Connecticut residents were particularly hard-hit by power outages both during the Northeast snowstorm and hurricane Irene. With so many outages, the state has been slow to restore power.
The early winter snowstorm that hit the Northeast over Halloween weekend took a greater toll on power grids in Connecticut, Massachusetts, and New Hampshire than did hurricane Irene in August. And, as was the case then, the race to restore power has been slowest in Connecticut.
The storm track for hurricane Irene at least gave utilities regionwide a week to gather resources and call for backup crews from the Midwest and South. The October snowstorm, however, materialized in just a few days.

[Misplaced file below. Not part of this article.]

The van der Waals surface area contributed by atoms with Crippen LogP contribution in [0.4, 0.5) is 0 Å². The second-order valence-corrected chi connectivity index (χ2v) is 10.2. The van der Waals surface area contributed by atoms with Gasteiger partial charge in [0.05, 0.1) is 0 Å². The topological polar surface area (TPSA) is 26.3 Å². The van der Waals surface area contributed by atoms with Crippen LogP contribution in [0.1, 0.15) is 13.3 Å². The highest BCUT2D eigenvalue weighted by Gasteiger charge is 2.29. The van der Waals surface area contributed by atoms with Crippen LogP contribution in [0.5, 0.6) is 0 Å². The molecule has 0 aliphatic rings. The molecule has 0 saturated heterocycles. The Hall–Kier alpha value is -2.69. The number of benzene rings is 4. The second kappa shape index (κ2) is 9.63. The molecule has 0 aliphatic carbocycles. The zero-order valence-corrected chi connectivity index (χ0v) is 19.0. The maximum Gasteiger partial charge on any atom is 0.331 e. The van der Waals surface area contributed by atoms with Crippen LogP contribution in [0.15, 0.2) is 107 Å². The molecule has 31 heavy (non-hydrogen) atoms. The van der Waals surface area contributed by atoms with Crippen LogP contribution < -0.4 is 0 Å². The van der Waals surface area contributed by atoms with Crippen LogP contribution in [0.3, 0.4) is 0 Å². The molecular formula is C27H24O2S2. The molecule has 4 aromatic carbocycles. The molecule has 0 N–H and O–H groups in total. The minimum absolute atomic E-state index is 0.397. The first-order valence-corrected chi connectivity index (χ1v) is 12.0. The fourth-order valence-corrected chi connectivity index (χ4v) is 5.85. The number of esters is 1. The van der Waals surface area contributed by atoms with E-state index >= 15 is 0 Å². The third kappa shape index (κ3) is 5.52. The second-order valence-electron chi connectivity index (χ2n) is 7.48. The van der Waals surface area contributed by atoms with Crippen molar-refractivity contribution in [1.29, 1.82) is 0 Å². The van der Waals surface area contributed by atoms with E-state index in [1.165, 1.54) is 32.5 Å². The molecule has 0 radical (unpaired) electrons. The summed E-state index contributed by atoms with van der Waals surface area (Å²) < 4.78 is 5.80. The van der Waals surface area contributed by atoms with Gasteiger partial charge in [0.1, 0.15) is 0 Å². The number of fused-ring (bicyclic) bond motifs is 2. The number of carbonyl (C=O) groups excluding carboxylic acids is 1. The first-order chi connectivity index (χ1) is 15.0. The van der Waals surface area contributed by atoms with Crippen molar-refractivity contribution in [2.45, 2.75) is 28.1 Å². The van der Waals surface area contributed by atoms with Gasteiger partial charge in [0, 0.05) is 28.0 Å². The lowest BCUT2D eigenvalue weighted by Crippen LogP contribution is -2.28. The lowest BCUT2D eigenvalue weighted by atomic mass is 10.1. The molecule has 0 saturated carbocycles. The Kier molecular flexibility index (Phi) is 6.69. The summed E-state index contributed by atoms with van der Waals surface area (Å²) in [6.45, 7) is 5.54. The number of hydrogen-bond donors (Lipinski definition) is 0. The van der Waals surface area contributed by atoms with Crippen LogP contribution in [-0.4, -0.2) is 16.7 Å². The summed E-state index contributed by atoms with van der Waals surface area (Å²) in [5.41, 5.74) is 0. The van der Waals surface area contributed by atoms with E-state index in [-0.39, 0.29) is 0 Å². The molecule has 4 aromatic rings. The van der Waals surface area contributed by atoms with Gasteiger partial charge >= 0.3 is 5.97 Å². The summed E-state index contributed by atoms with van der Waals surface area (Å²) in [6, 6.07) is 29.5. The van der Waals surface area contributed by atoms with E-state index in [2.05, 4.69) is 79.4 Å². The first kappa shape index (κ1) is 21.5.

Some utilities have struggled more than others in the aftermath, according to data from the US Department of Energy's Office of Electricity Delivery and Energy Reliability.
Connecticut's performance in restoring power has been slower than its performance after Irene, which was criticized at the time. In the four days after Irene, 443,000 of the 702,154 outages were restored – about 63 percent. At the time, that was the lowest percentage of any state with outages from Irene.
Damage from the storm was far more extensive than forecast, reports Connecticut Light & Power, which oversees power delivery in about 150 towns statewide.